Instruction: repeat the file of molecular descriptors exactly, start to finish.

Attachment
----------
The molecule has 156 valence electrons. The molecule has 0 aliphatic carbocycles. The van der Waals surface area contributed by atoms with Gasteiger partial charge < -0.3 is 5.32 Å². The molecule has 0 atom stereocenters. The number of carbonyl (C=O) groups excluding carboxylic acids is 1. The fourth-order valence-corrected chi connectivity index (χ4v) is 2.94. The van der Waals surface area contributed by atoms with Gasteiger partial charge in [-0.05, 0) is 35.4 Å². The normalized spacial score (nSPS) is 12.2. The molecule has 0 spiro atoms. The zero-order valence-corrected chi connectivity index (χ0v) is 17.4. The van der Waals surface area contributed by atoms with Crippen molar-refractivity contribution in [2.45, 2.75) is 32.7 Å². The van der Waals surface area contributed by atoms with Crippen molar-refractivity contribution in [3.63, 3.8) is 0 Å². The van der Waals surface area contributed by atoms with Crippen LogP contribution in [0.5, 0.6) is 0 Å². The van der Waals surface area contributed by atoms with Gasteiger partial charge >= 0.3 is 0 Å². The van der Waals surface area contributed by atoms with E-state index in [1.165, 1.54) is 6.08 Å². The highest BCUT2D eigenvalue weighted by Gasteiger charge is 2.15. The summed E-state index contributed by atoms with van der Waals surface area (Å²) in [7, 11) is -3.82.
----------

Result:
The molecule has 156 valence electrons. The molecule has 0 aliphatic carbocycles. The van der Waals surface area contributed by atoms with Gasteiger partial charge < -0.3 is 5.32 Å². The molecule has 0 atom stereocenters. The number of carbonyl (C=O) groups excluding carboxylic acids is 1. The fourth-order valence-corrected chi connectivity index (χ4v) is 2.94. The van der Waals surface area contributed by atoms with Gasteiger partial charge in [-0.05, 0) is 35.4 Å². The normalized spacial score (nSPS) is 12.2. The molecule has 0 spiro atoms. The zero-order valence-corrected chi connectivity index (χ0v) is 17.4. The van der Waals surface area contributed by atoms with Crippen molar-refractivity contribution in [2.45, 2.75) is 32.7 Å². The van der Waals surface area contributed by atoms with Crippen molar-refractivity contribution in [3.63, 3.8) is 0 Å². The van der Waals surface area contributed by atoms with Crippen LogP contribution in [0.5, 0.6) is 0 Å². The van der Waals surface area contributed by atoms with Gasteiger partial charge >= 0.3 is 0 Å². The van der Waals surface area contributed by atoms with E-state index in [1.165, 1.54) is 6.08 Å². The highest BCUT2D eigenvalue weighted by Gasteiger charge is 2.15. The summed E-state index contributed by atoms with van der Waals surface area (Å²) in [7, 11) is -3.82.